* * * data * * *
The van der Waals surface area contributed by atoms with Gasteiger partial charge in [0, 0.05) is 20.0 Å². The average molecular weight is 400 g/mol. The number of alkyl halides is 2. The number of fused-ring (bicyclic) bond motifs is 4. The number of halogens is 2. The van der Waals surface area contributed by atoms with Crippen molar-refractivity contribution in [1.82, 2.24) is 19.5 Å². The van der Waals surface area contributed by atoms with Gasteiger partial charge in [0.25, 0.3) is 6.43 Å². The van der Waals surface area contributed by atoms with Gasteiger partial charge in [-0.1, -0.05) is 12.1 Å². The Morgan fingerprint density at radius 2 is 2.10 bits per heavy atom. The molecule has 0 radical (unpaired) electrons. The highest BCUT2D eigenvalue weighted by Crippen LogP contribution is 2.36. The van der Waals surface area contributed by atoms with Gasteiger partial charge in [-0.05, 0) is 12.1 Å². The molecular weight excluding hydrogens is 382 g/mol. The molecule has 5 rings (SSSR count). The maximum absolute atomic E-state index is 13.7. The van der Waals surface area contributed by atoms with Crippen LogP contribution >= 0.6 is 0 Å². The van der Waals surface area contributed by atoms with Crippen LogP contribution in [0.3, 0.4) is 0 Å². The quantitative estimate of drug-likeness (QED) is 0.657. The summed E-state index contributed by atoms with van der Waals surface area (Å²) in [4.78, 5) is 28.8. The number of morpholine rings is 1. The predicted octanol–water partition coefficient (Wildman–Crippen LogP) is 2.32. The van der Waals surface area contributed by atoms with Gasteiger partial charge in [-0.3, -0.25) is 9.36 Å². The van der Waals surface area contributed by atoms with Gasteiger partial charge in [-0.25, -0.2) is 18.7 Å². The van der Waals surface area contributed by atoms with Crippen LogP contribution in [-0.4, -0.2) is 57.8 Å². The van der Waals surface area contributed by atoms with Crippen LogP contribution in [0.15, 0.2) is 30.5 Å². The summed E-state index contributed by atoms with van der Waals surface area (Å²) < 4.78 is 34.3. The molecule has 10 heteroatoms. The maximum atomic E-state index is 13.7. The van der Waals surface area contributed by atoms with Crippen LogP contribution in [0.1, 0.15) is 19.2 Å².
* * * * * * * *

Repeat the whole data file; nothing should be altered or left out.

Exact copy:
The van der Waals surface area contributed by atoms with Gasteiger partial charge in [0, 0.05) is 20.0 Å². The average molecular weight is 400 g/mol. The number of alkyl halides is 2. The number of fused-ring (bicyclic) bond motifs is 4. The number of halogens is 2. The van der Waals surface area contributed by atoms with Crippen molar-refractivity contribution in [1.82, 2.24) is 19.5 Å². The van der Waals surface area contributed by atoms with Gasteiger partial charge in [0.25, 0.3) is 6.43 Å². The van der Waals surface area contributed by atoms with Gasteiger partial charge in [-0.1, -0.05) is 12.1 Å². The Morgan fingerprint density at radius 2 is 2.10 bits per heavy atom. The molecule has 0 radical (unpaired) electrons. The highest BCUT2D eigenvalue weighted by Crippen LogP contribution is 2.36. The van der Waals surface area contributed by atoms with Gasteiger partial charge in [-0.05, 0) is 12.1 Å². The molecular weight excluding hydrogens is 382 g/mol. The molecule has 5 rings (SSSR count). The maximum absolute atomic E-state index is 13.7. The van der Waals surface area contributed by atoms with Crippen LogP contribution >= 0.6 is 0 Å². The van der Waals surface area contributed by atoms with Crippen LogP contribution in [0.3, 0.4) is 0 Å². The quantitative estimate of drug-likeness (QED) is 0.657. The summed E-state index contributed by atoms with van der Waals surface area (Å²) in [4.78, 5) is 28.8. The number of morpholine rings is 1. The predicted octanol–water partition coefficient (Wildman–Crippen LogP) is 2.32. The van der Waals surface area contributed by atoms with Gasteiger partial charge in [-0.3, -0.25) is 9.36 Å². The van der Waals surface area contributed by atoms with Gasteiger partial charge in [-0.25, -0.2) is 18.7 Å². The van der Waals surface area contributed by atoms with Crippen LogP contribution in [-0.4, -0.2) is 57.8 Å². The van der Waals surface area contributed by atoms with Crippen LogP contribution in [0.15, 0.2) is 30.5 Å². The summed E-state index contributed by atoms with van der Waals surface area (Å²) < 4.78 is 34.3. The molecule has 10 heteroatoms. The maximum atomic E-state index is 13.7. The van der Waals surface area contributed by atoms with Crippen LogP contribution in [0.1, 0.15) is 19.2 Å².